Nut consumption associated with reduced signs of inflammation.
A new study of over 5,000 participants has revealed an association between greater nut intake and reduced levels of inflammation. Investigators found that those who consumed 5 or more servings of nuts per week had lower levels of biomarkers related to inflammation than those who seldom or never ate nuts. In addition, individuals who substituted 3 servings of red meat, processed meat, eggs, or refined grains per week with nuts had significantly lower levels of inflammatory biomarkers. Study author Dr. Ying Bao writes, “Population studies have consistently supported a protective role of nuts against cardiometabolic disorders such as cardiovascular disease and type 2 diabetes, and we know that inflammation is a key process in the development of these diseases… Our new work suggests that nuts may exert their beneficial effects in part by reducing systemic inflammation.” American Journal of Clinical Nutrition, July 2016
Stopping exercise reduces blood flow to the brain.
Researchers from the University of Maryland examined cerebral blood flow in healthy, physically fit older adults between the ages of 50-80 before and after a 10-day period during which they stopped exercising. Using MRIs, researchers found a significant decrease in blood flow to several brain regions, including the hippocampus, after the participants paused their exercise routines. Past research has shown that the hippocampus is known to deteriorate quickly with a diagnosis of Alzheimer’s disease. The findings adds to the growing scientific understanding of the importance of physical activity in relation to cognitive health. Lead author Dr. J. Carson Smith writes, “We know that if you are less physically active, you are more likely to have cognitive problems and dementia as you age.” Frontiers in Aging Neuroscience, August 2016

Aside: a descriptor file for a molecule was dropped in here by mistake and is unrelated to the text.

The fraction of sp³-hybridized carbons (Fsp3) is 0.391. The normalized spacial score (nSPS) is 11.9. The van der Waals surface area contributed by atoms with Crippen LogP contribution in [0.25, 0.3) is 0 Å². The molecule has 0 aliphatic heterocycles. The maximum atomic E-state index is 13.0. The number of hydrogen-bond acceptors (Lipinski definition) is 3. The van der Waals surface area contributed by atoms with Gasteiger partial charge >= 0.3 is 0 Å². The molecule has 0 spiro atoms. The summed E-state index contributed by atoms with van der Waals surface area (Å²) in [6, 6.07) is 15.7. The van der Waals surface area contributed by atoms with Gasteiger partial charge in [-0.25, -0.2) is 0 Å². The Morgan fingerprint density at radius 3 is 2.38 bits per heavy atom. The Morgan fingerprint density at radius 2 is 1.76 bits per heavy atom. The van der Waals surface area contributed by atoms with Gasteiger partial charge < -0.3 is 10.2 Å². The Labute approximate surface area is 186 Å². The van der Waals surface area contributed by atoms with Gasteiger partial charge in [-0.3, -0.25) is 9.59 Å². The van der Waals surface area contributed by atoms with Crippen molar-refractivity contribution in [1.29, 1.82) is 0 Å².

Vitamin D may lower risk of asthma attacks.
Taking a vitamin D supplement along with standard treatment may reduce the risk of severe asthma attacks. Researchers analyzed data from 9 studies that assessed how vitamin D supplementation influenced both asthma symptoms and asthma attacks. The review revealed that the risk of hospital admission or emergency room visits due to severe asthma attacks dropped from 6% to 3% with vitamin D supplementation. The research team also found that vitamin D supplementation reduced the need for steroid treatment for asthma attacks. Further research is needed to determine whether these outcomes can be seen in all patients or only individuals who have low vitamin D levels to begin with. European Respiratory Society International Congress, September 2016
FDA bans antibacterial soaps.
The Food and Drug Administration has issued a ban on the sale of antibacterial soaps after manufacturers failed to show that antibacterial products were any better than ordinary soap and water at preventing the spread of germs. Experts from the FDA add that other health concerns related to long-term use of the active ingredients in antibacterial products—such as possible effects on the thyroid, estrogen, and testosterone systems—contributed to the decision. Food and Drug Administration, September 2016
At-home exercises benefit chronic neck pain patients.
While doctors of chiropractic commonly incorporate patient education and home-based exercises into a neck pain patient’s treatment plan, some patients are less likely to follow their doctor’s instruction. The results of a new study indicate that patients who perform recommended home-based exercises achieve better outcomes. Among the 200 chronic neck pain patients in the study, those who performed specific home-based exercise showed significant improvement in physical and mental quality of life, depression, cervical pressure pain threshold, cervical extension movement, and muscle function. Manual Therapy, August 2016
Yours in health,
Dr. Brad Butler, DC